The Grill: Paul Lucidi on the importance of employee appraisals

This healthcare CIO stresses the importance of employee appraisals.

By Mary K. Pratt, Computerworld |  Networking

Paul Lucidi's 25-person IT team supports approximately 600 workers at Insulet Corp., a Bedford, Mass.-based medical device company. As CIO, he says he strives to ensure that his IT workers are at the top of their game, and to do that, he focuses on assessing and developing his employees. "You have to build an organization that helps your business succeed, so you want people who are fully engaged, and to be fully engaged, they need to come to work and feel successful," he explains. Here he shares more thoughts on his priorities and strategies as well as what he brings to the task.

Paul Lucidi

We're evaluating Microsoft Surface Pro, so some if it is learning the device and some of it is learning Windows 8. It's different, but I'm getting the hang of it.What's your next career step? I'd like to continue to expand operational opportunities beyond IT into something like a chief operating officer role.What do you do in your spare time? I like doing anything outside: I ski, I golf, I like fishing.Is there something that not many people know about you? I once wrote an article for Ducks Unlimited magazine. They bought it, but I don't know if they published it. This was when everything was done by mail.

What is the biggest IT initiative you're working on right now? "Conventus," which means "coming together" in Latin. We had acquired a company almost two years ago, and at the time we made the acquisition we did some limited integration. But now what we're focused on is harmonizing business processes and bringing both together on common technology platforms. We have some significant deliverables.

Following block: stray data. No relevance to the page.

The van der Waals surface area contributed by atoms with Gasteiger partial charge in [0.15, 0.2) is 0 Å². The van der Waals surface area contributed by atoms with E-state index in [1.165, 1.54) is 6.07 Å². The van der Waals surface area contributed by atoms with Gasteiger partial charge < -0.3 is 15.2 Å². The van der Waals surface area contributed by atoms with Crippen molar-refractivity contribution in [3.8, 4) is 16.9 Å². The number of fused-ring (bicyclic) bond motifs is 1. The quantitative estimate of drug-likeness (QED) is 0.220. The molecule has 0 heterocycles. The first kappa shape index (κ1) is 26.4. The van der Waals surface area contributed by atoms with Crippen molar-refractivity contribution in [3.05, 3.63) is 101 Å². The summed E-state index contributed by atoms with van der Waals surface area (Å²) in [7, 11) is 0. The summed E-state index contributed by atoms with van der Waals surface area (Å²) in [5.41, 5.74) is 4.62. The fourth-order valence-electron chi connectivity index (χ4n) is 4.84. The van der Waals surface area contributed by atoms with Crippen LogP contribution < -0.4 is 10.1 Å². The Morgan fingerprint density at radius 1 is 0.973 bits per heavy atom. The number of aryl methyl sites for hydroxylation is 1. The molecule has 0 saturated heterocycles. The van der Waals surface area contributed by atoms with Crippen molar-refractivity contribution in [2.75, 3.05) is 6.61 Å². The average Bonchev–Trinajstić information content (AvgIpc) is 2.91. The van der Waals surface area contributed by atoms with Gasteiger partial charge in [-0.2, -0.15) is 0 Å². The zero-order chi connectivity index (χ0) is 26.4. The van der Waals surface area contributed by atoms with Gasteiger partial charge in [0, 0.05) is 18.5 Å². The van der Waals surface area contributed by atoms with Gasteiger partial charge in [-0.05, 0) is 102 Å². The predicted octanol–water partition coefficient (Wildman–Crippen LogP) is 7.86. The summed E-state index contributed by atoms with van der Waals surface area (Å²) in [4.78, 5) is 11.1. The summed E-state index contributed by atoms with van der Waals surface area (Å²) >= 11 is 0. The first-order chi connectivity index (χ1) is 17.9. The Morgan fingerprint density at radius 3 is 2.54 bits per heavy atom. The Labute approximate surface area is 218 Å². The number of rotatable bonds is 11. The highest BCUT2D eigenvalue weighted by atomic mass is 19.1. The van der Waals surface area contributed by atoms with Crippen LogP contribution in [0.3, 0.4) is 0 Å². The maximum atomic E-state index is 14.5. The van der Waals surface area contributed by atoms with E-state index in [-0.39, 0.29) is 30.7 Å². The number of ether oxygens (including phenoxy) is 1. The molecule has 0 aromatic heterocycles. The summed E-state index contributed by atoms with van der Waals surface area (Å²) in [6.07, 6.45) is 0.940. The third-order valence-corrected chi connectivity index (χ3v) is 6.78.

How did you prepare your organization to handle this? I have a small but talented team, and we do a really good job at resource planning. So we evaluated where we had competencies in-house and where we needed outside resources. For areas where we need help, we looked at the landscape and did an RFP and ultimately settled on one [firm to hire for help]. And we made a couple of key hires at the end of last year anticipating we would be starting this project.

What skills do you look for in employees? It depends on the job that we're hiring somebody to do. We look for depth and experience with our core platforms. But beyond that, beyond specific technologies and experience, we look for business process skills, knowledge of governance concepts. We always look for communication skills and industry-type things, [such as] whether you understand HIPAA and information security because they're relevant to healthcare.


Originally published on Computerworld |  Click here to read the original story.
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